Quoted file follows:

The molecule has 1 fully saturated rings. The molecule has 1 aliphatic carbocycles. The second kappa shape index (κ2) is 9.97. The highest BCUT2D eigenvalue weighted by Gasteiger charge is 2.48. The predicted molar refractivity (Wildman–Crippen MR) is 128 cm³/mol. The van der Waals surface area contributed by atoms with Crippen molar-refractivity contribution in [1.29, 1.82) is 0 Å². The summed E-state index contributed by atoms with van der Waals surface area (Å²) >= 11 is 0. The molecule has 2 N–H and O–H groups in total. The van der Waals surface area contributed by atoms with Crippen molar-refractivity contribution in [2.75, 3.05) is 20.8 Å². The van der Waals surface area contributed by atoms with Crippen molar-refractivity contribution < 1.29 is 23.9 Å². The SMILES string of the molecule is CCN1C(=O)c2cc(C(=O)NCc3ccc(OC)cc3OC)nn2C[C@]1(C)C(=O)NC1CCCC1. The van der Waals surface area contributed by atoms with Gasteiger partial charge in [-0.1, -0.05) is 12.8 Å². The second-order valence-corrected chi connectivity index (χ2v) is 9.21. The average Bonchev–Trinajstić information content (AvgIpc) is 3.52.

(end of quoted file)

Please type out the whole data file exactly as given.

The molecule has 1 fully saturated rings. The molecule has 1 aliphatic carbocycles. The second kappa shape index (κ2) is 9.97. The highest BCUT2D eigenvalue weighted by Gasteiger charge is 2.48. The predicted molar refractivity (Wildman–Crippen MR) is 128 cm³/mol. The van der Waals surface area contributed by atoms with Crippen molar-refractivity contribution in [1.29, 1.82) is 0 Å². The summed E-state index contributed by atoms with van der Waals surface area (Å²) >= 11 is 0. The molecule has 2 N–H and O–H groups in total. The van der Waals surface area contributed by atoms with Crippen molar-refractivity contribution in [2.75, 3.05) is 20.8 Å². The van der Waals surface area contributed by atoms with Crippen molar-refractivity contribution < 1.29 is 23.9 Å². The SMILES string of the molecule is CCN1C(=O)c2cc(C(=O)NCc3ccc(OC)cc3OC)nn2C[C@]1(C)C(=O)NC1CCCC1. The van der Waals surface area contributed by atoms with Gasteiger partial charge in [-0.1, -0.05) is 12.8 Å². The second-order valence-corrected chi connectivity index (χ2v) is 9.21. The average Bonchev–Trinajstić information content (AvgIpc) is 3.52.